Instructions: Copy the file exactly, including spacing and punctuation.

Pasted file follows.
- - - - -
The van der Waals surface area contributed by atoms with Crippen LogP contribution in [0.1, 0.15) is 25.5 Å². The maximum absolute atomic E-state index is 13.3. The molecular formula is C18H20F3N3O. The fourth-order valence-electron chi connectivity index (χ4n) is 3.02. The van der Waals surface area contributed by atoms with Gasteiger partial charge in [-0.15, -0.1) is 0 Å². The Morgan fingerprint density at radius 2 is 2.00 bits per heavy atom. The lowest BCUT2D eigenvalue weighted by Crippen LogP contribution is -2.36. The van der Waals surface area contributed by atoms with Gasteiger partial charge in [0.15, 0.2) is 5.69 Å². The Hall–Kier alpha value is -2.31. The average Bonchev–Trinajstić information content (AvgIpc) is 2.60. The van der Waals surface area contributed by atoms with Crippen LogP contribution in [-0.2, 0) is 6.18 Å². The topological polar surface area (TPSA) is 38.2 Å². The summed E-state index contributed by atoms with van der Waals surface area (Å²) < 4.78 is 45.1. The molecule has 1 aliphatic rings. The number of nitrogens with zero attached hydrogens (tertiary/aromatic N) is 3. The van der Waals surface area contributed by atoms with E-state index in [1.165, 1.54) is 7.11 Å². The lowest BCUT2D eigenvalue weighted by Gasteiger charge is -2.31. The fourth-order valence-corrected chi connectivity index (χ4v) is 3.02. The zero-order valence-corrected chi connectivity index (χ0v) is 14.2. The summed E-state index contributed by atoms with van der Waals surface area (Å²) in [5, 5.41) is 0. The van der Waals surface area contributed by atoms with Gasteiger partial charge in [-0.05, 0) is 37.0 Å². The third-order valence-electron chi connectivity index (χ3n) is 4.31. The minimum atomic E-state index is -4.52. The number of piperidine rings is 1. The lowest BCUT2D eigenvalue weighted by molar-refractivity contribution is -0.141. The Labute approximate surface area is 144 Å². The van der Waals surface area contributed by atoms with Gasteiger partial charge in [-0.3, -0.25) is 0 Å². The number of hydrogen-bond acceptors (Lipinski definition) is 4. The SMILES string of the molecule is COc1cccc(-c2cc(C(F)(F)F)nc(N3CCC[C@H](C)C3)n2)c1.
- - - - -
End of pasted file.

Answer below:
The van der Waals surface area contributed by atoms with Crippen LogP contribution in [0.1, 0.15) is 25.5 Å². The maximum absolute atomic E-state index is 13.3. The molecular formula is C18H20F3N3O. The fourth-order valence-electron chi connectivity index (χ4n) is 3.02. The van der Waals surface area contributed by atoms with Gasteiger partial charge in [-0.15, -0.1) is 0 Å². The Morgan fingerprint density at radius 2 is 2.00 bits per heavy atom. The lowest BCUT2D eigenvalue weighted by Crippen LogP contribution is -2.36. The van der Waals surface area contributed by atoms with Gasteiger partial charge in [0.15, 0.2) is 5.69 Å². The Hall–Kier alpha value is -2.31. The average Bonchev–Trinajstić information content (AvgIpc) is 2.60. The van der Waals surface area contributed by atoms with Crippen LogP contribution in [-0.2, 0) is 6.18 Å². The topological polar surface area (TPSA) is 38.2 Å². The summed E-state index contributed by atoms with van der Waals surface area (Å²) < 4.78 is 45.1. The molecule has 1 aliphatic rings. The number of nitrogens with zero attached hydrogens (tertiary/aromatic N) is 3. The van der Waals surface area contributed by atoms with E-state index in [1.165, 1.54) is 7.11 Å². The lowest BCUT2D eigenvalue weighted by Gasteiger charge is -2.31. The fourth-order valence-corrected chi connectivity index (χ4v) is 3.02. The zero-order valence-corrected chi connectivity index (χ0v) is 14.2. The summed E-state index contributed by atoms with van der Waals surface area (Å²) in [5, 5.41) is 0. The van der Waals surface area contributed by atoms with Gasteiger partial charge in [-0.05, 0) is 37.0 Å². The third-order valence-electron chi connectivity index (χ3n) is 4.31. The minimum atomic E-state index is -4.52. The number of piperidine rings is 1. The lowest BCUT2D eigenvalue weighted by molar-refractivity contribution is -0.141. The Labute approximate surface area is 144 Å². The van der Waals surface area contributed by atoms with Gasteiger partial charge in [-0.3, -0.25) is 0 Å². The number of hydrogen-bond acceptors (Lipinski definition) is 4. The SMILES string of the molecule is COc1cccc(-c2cc(C(F)(F)F)nc(N3CCC[C@H](C)C3)n2)c1.